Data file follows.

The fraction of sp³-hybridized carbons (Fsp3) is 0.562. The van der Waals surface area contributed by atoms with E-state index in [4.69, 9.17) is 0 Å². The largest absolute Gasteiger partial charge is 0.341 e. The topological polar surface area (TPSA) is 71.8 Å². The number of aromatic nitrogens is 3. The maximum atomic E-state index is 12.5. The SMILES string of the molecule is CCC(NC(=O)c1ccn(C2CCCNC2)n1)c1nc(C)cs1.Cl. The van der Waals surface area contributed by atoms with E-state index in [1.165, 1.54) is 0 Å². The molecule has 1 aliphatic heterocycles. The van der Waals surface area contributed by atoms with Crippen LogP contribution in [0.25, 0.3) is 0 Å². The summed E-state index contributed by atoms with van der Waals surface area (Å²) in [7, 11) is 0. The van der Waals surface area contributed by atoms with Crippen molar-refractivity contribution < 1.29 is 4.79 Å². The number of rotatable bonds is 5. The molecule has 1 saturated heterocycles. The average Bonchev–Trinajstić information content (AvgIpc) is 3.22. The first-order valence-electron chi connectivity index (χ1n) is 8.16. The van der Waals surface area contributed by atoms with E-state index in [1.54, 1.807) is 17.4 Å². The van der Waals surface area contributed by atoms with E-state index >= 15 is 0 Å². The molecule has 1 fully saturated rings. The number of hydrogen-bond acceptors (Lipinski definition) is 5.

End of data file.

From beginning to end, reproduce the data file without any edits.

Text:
The fraction of sp³-hybridized carbons (Fsp3) is 0.562. The van der Waals surface area contributed by atoms with E-state index in [4.69, 9.17) is 0 Å². The largest absolute Gasteiger partial charge is 0.341 e. The topological polar surface area (TPSA) is 71.8 Å². The number of aromatic nitrogens is 3. The maximum atomic E-state index is 12.5. The SMILES string of the molecule is CCC(NC(=O)c1ccn(C2CCCNC2)n1)c1nc(C)cs1.Cl. The van der Waals surface area contributed by atoms with E-state index in [1.165, 1.54) is 0 Å². The molecule has 1 aliphatic heterocycles. The van der Waals surface area contributed by atoms with Crippen LogP contribution in [0.25, 0.3) is 0 Å². The summed E-state index contributed by atoms with van der Waals surface area (Å²) in [7, 11) is 0. The van der Waals surface area contributed by atoms with Crippen molar-refractivity contribution < 1.29 is 4.79 Å². The number of rotatable bonds is 5. The molecule has 1 saturated heterocycles. The average Bonchev–Trinajstić information content (AvgIpc) is 3.22. The first-order valence-electron chi connectivity index (χ1n) is 8.16. The van der Waals surface area contributed by atoms with E-state index in [1.54, 1.807) is 17.4 Å². The van der Waals surface area contributed by atoms with E-state index >= 15 is 0 Å². The molecule has 1 fully saturated rings. The number of hydrogen-bond acceptors (Lipinski definition) is 5.